There’s a real difference between the current trajectory and what is feasible. I think the current trajectory will lead to a bleak future. There have been important advances in generative AI, but they are being used primarily for two things the industry has so far focused on: automation, and digital ad-based monetisation of your personal data. Both of these are problematic. Automation increases inequality and doesn’t actually deliver the kinds of productivity gains that people hope for. Digital ads are creating a toxic environment and an entire business model for that. But there are very promising directions for generative AI to go in, and those focus on creating tools that would be more useful for workers and individuals.

Large language models are merely one and not necessarily a very important application of generative AI. Generative AI is an information retrieval system. We live in an age where information is abundant. Everything somebody knows seems to be on the Internet, but useful information is highly scarce. Good luck trying to find something useful, especially if you are trying to perform complex tasks. For example, if you are an electrician, the set of tasks that you are required to perform is getting more and more complex. But right now, if you wanted to find information on the internet to help you carry out a complex task, you can’t. You need to consult a more experienced electrician or get an advanced degree in electrical engineering yourself. Neither is practical, especially when there is a shortage of electricians.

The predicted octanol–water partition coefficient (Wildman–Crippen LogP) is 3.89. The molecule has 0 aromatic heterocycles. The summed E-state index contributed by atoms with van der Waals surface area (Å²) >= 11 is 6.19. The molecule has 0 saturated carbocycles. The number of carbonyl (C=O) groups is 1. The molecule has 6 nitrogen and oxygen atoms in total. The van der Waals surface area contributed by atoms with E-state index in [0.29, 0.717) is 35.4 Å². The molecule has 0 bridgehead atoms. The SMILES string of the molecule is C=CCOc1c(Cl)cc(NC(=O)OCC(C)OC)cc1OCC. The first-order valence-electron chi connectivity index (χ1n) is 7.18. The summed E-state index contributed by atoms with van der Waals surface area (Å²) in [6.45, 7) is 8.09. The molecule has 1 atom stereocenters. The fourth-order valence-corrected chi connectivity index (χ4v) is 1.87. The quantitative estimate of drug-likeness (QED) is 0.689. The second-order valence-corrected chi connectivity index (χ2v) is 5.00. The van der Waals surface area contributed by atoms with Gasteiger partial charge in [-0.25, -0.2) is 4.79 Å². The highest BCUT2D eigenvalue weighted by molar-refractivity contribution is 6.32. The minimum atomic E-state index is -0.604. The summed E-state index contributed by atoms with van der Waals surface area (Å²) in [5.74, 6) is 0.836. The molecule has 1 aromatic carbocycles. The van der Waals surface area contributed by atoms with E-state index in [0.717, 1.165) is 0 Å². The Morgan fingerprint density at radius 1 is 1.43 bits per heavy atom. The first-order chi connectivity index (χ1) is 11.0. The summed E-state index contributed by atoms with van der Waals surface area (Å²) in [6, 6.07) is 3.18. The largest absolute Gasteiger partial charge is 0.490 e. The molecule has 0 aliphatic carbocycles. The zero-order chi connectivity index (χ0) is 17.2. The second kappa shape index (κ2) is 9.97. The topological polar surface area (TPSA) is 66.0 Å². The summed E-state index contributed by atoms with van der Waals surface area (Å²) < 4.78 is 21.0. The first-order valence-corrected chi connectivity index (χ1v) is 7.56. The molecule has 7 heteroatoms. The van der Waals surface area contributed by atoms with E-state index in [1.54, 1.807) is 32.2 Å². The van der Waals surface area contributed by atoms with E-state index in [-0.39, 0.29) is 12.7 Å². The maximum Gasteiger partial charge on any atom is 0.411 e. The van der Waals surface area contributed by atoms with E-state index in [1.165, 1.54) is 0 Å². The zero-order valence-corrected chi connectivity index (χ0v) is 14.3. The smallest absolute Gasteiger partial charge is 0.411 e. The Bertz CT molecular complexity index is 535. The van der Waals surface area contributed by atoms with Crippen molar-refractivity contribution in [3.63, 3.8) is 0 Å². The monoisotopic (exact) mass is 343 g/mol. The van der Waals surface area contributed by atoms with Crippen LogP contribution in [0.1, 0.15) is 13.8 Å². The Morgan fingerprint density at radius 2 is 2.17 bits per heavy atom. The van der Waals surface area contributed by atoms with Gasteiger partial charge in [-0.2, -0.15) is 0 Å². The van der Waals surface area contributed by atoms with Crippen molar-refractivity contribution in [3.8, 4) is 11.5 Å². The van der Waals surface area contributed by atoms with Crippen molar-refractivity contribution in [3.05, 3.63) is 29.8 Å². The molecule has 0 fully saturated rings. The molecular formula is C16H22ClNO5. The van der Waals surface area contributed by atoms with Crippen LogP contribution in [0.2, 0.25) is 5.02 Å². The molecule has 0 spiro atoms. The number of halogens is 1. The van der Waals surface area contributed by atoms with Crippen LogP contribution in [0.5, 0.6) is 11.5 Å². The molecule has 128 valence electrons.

What generative AI could do for an electrician is to use pictures and basic descriptions of the problem the electrician is dealing with, filter the data for useful information for the given context, and rapidly provide advice that enables a less experienced electrician to perform more complex tasks than they would have been able to do unassisted.